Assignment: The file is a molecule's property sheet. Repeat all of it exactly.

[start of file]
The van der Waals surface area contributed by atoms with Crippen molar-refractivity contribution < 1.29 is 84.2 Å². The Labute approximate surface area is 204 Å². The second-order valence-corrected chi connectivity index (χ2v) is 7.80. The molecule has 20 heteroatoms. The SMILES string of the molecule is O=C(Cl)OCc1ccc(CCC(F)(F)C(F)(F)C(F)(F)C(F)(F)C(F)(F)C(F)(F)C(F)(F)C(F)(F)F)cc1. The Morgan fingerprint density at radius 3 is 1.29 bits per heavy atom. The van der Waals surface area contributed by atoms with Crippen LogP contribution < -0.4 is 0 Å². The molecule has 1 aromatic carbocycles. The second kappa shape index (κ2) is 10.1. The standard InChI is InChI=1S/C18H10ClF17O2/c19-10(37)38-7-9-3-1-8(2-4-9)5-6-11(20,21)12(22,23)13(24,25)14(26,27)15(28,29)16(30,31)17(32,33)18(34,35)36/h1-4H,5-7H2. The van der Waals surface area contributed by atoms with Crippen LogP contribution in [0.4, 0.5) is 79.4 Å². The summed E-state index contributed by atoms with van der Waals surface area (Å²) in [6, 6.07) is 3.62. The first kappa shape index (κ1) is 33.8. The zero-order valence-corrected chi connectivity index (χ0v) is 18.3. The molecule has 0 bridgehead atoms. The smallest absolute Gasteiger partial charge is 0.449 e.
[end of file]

The van der Waals surface area contributed by atoms with Crippen molar-refractivity contribution < 1.29 is 84.2 Å². The Labute approximate surface area is 204 Å². The second-order valence-corrected chi connectivity index (χ2v) is 7.80. The molecule has 20 heteroatoms. The SMILES string of the molecule is O=C(Cl)OCc1ccc(CCC(F)(F)C(F)(F)C(F)(F)C(F)(F)C(F)(F)C(F)(F)C(F)(F)C(F)(F)F)cc1. The Morgan fingerprint density at radius 3 is 1.29 bits per heavy atom. The van der Waals surface area contributed by atoms with Crippen LogP contribution < -0.4 is 0 Å². The molecule has 1 aromatic carbocycles. The second kappa shape index (κ2) is 10.1. The standard InChI is InChI=1S/C18H10ClF17O2/c19-10(37)38-7-9-3-1-8(2-4-9)5-6-11(20,21)12(22,23)13(24,25)14(26,27)15(28,29)16(30,31)17(32,33)18(34,35)36/h1-4H,5-7H2. The van der Waals surface area contributed by atoms with Crippen LogP contribution in [0.4, 0.5) is 79.4 Å². The summed E-state index contributed by atoms with van der Waals surface area (Å²) in [6, 6.07) is 3.62. The first kappa shape index (κ1) is 33.8. The zero-order valence-corrected chi connectivity index (χ0v) is 18.3. The molecule has 0 bridgehead atoms. The smallest absolute Gasteiger partial charge is 0.449 e.